By its very nature, the term ‘product description’ is misleading. The reason being that one of the biggest mistakes you can make is to simply describe your products, rather than communicating their primary selling points.
When you think about it, you can describe almost any product in minute detail, without describing any of its benefits or applications. Realistically therefore, product descriptions shouldn’t be used to describe your products, but instead sell them by way of merit.
One of the best ways of penning perfect product descriptions is to focus on the Five W’s approach. Call it cliché, but it’s a consistently effective way of ensuring you communicate everything that matters to the prospective buyer.
Irrespective of what it is you’re selling and who you’re attempting to sell it to, these are the Five W’s (and One H) that can ensure you get the job done right:
First up, you need to clearly communicate who the product has been designed for. What kind of demographic are you targeting? What are the interests, expectations and priorities of your ideal buyer? Your product description should be tailored to both appeal to your ideal customer, while clearly communicating the benefits of the product to their demographic.
You’ll then need to give a concise yet compelling account of what it is your product does and what sets it apart from comparable products on the market. Along with its basic attributes – features, dimensions and so on – your product description should communicate the purpose and value of the product in question.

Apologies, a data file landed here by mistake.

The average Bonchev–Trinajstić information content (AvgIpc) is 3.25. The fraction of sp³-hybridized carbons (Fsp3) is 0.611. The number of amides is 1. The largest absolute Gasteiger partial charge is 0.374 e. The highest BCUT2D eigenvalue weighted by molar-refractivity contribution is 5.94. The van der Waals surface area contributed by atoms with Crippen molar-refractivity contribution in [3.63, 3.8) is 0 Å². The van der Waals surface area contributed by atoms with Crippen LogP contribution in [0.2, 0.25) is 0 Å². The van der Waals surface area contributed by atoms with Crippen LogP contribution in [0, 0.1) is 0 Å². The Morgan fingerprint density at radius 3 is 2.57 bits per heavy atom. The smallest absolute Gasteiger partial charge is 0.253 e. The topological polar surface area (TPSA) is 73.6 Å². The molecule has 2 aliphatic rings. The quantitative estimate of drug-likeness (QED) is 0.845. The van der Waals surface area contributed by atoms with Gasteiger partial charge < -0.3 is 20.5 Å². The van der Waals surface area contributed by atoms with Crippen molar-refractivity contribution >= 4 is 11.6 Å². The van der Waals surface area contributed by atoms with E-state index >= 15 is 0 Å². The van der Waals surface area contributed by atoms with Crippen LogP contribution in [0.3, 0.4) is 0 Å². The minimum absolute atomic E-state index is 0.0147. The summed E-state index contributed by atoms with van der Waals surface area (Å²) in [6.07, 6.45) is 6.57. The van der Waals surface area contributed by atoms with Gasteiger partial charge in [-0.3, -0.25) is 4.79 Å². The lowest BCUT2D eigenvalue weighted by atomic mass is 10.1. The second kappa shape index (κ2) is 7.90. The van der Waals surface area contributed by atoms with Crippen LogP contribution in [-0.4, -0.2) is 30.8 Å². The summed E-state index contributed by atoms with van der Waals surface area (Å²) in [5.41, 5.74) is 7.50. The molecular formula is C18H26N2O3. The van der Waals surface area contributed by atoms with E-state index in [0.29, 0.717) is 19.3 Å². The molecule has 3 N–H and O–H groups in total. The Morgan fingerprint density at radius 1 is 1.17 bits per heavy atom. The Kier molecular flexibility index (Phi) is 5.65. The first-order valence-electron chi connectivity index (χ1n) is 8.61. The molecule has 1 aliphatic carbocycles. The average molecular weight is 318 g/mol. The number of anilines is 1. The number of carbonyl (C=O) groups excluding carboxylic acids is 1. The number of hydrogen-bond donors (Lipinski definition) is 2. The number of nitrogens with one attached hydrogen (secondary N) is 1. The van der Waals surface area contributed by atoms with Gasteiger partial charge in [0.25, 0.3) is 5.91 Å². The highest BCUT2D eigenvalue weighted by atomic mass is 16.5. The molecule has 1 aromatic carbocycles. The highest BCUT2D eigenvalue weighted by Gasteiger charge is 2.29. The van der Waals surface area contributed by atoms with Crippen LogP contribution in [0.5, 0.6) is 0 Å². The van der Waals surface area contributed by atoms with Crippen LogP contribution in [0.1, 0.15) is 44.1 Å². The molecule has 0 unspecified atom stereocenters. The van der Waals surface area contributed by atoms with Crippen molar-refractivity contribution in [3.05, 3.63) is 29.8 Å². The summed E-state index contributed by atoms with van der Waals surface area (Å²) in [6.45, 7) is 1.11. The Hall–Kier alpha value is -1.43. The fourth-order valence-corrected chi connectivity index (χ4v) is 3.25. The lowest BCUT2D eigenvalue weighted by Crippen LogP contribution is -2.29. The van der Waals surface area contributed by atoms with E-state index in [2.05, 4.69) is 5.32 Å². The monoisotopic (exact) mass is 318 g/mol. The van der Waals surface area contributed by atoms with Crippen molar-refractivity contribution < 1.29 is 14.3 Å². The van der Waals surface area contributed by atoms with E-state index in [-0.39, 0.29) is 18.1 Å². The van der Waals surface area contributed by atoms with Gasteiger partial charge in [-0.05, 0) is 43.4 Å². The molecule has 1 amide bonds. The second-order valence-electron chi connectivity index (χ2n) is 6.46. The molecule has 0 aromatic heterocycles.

Slightly simpler, this refers to information regarding where the product can or should be used. Has it been designed for use in a very specific scenario, or is the ability to use it anywhere and at any time one of its selling points? Help build a mental picture of the product in use for your customers, by communicating where they’ll be using it if they buy it.
The same also goes for when – what would be the ideal time for using your product and why? Has it been designed to maximise convenience or enjoyment while travelling? Is it an everyday household essential they’ll be using on a daily basis? Or is it something altogether more special for an altogether more special occasion?
The last of the W’s is also the most important – why should they purchase your product? What will it do to improve their life? Does it solve any specific problems? What makes it both unique and superior to anything else currently on the market?
Last up, the nature of the product you’re selling will determine whether you need to detail how it works. In the case of technology and gadgets in general, at least a brief overview of its method of operation could be useful.
And there you have it – five simple steps for coming up with concise yet convincing product descriptions. Once again, it’s a good idea to get out of the habit of simply describing the product itself, focusing instead on its benefits and unique selling points.